Brownfields are properties whose redevelopment is hampered by known or suspected contamination and by concerns about associated liability. Because failing to redevelop brownfields may negatively affect welfare and the environment, a number of states have created voluntary programs to reduce liability risks and encourage redevelopment of brownfields. For clean or remediated properties, the state certifies that owners of such sites are not subject to federal or state liability under certain conditions. Certification could increase nearby property values because of decreased contamination risk and amenities associated with redeveloping the brownfield. This paper focuses on the Site Remediation Program in Illinois, and estimates the effect of brownfields certification on nearby property values. Employing several strategies to account for unobserved and time-varying variables that may be correlated with certification, I find that the entry and certification of a brownfield 0.25 miles away raises the value of a property by about 1% compared to an otherwise identical property.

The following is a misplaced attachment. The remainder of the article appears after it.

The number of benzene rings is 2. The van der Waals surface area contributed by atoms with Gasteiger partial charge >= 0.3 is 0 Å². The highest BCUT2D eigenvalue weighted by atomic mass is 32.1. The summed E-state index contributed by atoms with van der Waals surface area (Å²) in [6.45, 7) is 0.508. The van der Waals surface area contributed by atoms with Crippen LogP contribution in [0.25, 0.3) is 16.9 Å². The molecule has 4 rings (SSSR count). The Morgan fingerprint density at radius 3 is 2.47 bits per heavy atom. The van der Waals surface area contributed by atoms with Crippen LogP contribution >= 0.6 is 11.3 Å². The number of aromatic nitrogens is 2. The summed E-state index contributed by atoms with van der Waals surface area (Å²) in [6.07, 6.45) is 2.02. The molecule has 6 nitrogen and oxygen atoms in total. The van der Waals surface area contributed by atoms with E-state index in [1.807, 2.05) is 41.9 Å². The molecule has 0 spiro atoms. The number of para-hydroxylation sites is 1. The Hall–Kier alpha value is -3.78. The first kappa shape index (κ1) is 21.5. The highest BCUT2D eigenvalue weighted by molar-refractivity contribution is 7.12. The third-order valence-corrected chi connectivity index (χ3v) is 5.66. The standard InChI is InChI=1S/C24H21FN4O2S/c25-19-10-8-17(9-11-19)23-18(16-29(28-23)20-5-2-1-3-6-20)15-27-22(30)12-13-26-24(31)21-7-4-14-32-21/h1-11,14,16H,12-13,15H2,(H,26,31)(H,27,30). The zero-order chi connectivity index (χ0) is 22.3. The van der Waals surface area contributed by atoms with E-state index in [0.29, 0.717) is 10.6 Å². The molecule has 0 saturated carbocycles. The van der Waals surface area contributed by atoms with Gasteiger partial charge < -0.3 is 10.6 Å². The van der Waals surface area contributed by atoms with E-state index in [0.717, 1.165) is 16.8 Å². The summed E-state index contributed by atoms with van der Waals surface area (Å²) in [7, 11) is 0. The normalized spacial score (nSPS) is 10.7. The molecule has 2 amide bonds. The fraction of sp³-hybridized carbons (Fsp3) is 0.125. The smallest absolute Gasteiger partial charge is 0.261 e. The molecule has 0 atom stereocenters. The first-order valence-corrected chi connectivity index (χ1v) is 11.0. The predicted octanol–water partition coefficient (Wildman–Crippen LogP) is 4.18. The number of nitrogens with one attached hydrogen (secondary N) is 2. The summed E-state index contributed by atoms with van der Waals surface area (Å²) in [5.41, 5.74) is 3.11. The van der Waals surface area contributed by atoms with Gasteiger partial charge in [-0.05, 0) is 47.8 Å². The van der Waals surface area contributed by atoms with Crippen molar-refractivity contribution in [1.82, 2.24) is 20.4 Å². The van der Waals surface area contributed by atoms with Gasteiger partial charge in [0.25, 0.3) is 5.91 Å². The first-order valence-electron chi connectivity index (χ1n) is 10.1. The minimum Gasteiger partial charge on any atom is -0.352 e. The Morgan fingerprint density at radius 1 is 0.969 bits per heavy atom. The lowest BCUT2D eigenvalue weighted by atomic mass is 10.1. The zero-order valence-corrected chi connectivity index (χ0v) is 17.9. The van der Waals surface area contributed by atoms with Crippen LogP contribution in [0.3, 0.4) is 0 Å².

Several states have enacted voluntary cleanup programs for brownfields—sites for which redevelopment is hindered because of possible threats to human health and the environment—to mitigate the potential negative environmental and social welfare effects that can result from neglecting such properties. Theoretically, these certification programs correct a market failure that causes insufficient redevelopment and reduces property values. Despite theoretical arguments, empirical research has found mixed evidence on the benefits of such programs.
Most previous studies have focused attention on the effects of cleanup and certification on the values of brownfields properties themselves. RFF Fellow Joshua Linn, in a new discussion paper, takes a broader view and estimates the effects of brownfields certification programs on nearby residential property values. He examines the Site Remediation Program in Illinois, finding that the program has increased property values by about two percent and that the effect appears to be stronger for low-price houses.